Suzanne Breen
Sunday Tribune
15 August 2004

“This is a vulnerable Catholic community under constant threat from
loyalists and it has been abandoned by Sinn Féin,” says Paddy Murray as
he stands outside his home in Antrim's Rathenraw Estate.

They are powerful words from a former IRA prisoner and, until recently,
chairperson of the local Sinn Féin cumann. “Twelve out of thirteen of us
in the cumann resigned earlier this summer,” says Murray who is also
chairperson of the Rathenraw Community Association.

“We felt completely let down by Sinn Féin. It's all about being
respectable these days. It's about not upsetting unionism. It's about
presenting a good image to the media to win middle-class votes. It's not
about protecting an isolated community which needs help.

“A neighbour had his home attacked four times in three weeks this
summer. The girl who lived in the house before him was petrol bombed.
Residents live in constant fear.” Sinn Féin strongly denies it has
abandoned the community and attributes the divisions to “personality

Some residents criticise the work of local Sinn Féin councillors, Martin
Meehan and Martin McManus. Sinn Féin says both men are fully committed
to their constituents.

Murray (41) served eight years of a 25-year sentence after being
arrested on his way to blow up oil tanks at Belfast City Airport in
1993. His co-accused was Danny Morrison's brother Ciaran. On release
from jail, he voiced support for the peace process and threw himself
into community activity. He says he never thought he'd find himself in
conflict with Sinn Féin.

Only 250 families live in Rathenraw, a bleak estate with small clusters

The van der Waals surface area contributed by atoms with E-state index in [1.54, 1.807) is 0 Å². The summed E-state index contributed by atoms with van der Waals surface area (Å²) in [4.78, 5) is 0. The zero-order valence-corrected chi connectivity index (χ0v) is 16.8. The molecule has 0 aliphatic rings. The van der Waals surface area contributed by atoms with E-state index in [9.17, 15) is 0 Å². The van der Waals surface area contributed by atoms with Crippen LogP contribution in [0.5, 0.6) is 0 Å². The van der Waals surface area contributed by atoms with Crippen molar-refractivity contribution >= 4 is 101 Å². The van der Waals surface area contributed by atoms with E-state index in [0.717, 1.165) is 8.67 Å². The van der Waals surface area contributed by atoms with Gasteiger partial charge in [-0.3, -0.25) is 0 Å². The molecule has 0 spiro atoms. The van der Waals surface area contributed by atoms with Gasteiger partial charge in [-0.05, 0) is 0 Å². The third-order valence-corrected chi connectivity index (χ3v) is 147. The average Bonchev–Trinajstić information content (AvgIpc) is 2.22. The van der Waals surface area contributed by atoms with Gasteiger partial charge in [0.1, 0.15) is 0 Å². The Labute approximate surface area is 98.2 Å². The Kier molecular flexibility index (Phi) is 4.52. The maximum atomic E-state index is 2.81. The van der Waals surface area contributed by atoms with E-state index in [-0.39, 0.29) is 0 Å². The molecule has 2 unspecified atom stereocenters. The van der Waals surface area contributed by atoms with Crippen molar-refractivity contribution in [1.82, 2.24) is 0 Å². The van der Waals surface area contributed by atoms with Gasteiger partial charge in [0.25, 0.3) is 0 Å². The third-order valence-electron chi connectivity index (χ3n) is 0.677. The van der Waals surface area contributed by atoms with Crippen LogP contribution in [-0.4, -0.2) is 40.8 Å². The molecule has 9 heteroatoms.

of houses, vast stretches of grass, and little else. It's surrounded by
loyalists on all sides. There are regular attacks on Catholic residents,
homes and cars.

In June, a pipe bomb exploded outside Murray's house. Last month,
Catholic teenagers, drinking in a pub in town, were beaten up by
loyalist bandsmen. Three years ago, Ciaran Cummings (19) was shot dead
on his way to work. “Remember Ciaran Cummings, ha, ha, ha!” and other
abuse has been painted on walls.

Loyalist flags and graffiti adorn Antrim. Residents say the town centre
isn't safe after dark. Catholics have been beaten up while shopping or
leaving the cinema. Loyalists have gathered outside St Malachy's
Catholic High School sporadically for the past three years.

“It's similar to Holy Cross in Ardyone,” says Murray. “It started with a
group of between five and ten loyalists standing outside the school with
pitbull terriers, Alsatians and Rottweilers. They'd shout abuse and act
in a threatening manner when children were going home.

“So I would pick up my son, put him in the car, then go back and stand
with the rest of the kids. At one stage, the crowd grew to 150 and they
had sticks. We're just waiting to see what happens when school re-opens
next month.”

Murray claims Sinn Féin didn't like his approach: “Their attitude was
that Catholics are so out-numbered in Antrim, we should just keep our
heads down. I couldn't go along with that. If loyalists are stoning our
homes, then I'm sorry but I won't stop our young people stoning them

“If there is an incursion of loyalists into this estate — and there have